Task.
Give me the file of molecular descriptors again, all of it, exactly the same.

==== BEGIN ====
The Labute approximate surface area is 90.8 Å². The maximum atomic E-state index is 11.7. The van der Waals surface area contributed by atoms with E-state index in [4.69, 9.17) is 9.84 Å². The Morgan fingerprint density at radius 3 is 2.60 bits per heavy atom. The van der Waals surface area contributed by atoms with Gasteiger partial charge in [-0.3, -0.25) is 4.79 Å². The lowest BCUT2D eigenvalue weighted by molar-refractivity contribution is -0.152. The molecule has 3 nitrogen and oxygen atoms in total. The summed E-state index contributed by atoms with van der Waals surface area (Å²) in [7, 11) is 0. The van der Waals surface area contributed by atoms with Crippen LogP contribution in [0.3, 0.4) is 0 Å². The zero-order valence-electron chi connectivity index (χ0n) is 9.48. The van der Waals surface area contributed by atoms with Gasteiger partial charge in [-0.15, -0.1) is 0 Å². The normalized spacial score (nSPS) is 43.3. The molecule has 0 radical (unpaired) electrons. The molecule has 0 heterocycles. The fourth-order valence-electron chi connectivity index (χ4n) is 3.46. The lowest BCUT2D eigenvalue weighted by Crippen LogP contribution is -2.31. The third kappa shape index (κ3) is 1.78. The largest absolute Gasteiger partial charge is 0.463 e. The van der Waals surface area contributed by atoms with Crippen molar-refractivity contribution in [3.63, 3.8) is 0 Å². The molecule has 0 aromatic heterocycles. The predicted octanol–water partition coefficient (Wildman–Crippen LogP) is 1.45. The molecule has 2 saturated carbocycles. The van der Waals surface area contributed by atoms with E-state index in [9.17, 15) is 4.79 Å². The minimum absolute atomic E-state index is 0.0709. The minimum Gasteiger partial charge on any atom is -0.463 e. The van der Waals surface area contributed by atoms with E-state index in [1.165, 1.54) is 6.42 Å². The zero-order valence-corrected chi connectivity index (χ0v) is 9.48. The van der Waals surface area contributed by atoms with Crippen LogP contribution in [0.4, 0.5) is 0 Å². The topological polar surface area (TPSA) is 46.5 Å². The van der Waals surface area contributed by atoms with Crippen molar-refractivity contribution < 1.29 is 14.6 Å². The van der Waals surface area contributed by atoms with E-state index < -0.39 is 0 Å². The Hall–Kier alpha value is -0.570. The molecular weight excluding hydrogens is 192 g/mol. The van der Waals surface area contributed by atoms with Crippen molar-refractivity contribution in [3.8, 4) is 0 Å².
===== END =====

The Labute approximate surface area is 90.8 Å². The maximum atomic E-state index is 11.7. The van der Waals surface area contributed by atoms with E-state index in [4.69, 9.17) is 9.84 Å². The Morgan fingerprint density at radius 3 is 2.60 bits per heavy atom. The van der Waals surface area contributed by atoms with Gasteiger partial charge in [-0.3, -0.25) is 4.79 Å². The lowest BCUT2D eigenvalue weighted by molar-refractivity contribution is -0.152. The molecule has 3 nitrogen and oxygen atoms in total. The summed E-state index contributed by atoms with van der Waals surface area (Å²) in [7, 11) is 0. The van der Waals surface area contributed by atoms with Crippen LogP contribution in [0.3, 0.4) is 0 Å². The zero-order valence-electron chi connectivity index (χ0n) is 9.48. The van der Waals surface area contributed by atoms with Gasteiger partial charge in [-0.15, -0.1) is 0 Å². The normalized spacial score (nSPS) is 43.3. The molecule has 0 radical (unpaired) electrons. The molecule has 0 heterocycles. The fourth-order valence-electron chi connectivity index (χ4n) is 3.46. The lowest BCUT2D eigenvalue weighted by Crippen LogP contribution is -2.31. The third kappa shape index (κ3) is 1.78. The largest absolute Gasteiger partial charge is 0.463 e. The van der Waals surface area contributed by atoms with Crippen molar-refractivity contribution in [3.63, 3.8) is 0 Å². The molecule has 0 aromatic heterocycles. The predicted octanol–water partition coefficient (Wildman–Crippen LogP) is 1.45. The molecule has 2 saturated carbocycles. The van der Waals surface area contributed by atoms with E-state index in [9.17, 15) is 4.79 Å². The minimum absolute atomic E-state index is 0.0709. The minimum Gasteiger partial charge on any atom is -0.463 e. The van der Waals surface area contributed by atoms with E-state index in [1.165, 1.54) is 6.42 Å². The zero-order valence-corrected chi connectivity index (χ0v) is 9.48. The van der Waals surface area contributed by atoms with Crippen LogP contribution in [0.4, 0.5) is 0 Å². The topological polar surface area (TPSA) is 46.5 Å². The van der Waals surface area contributed by atoms with Crippen molar-refractivity contribution < 1.29 is 14.6 Å². The van der Waals surface area contributed by atoms with E-state index < -0.39 is 0 Å². The Hall–Kier alpha value is -0.570. The molecular weight excluding hydrogens is 192 g/mol. The van der Waals surface area contributed by atoms with Crippen molar-refractivity contribution in [3.8, 4) is 0 Å².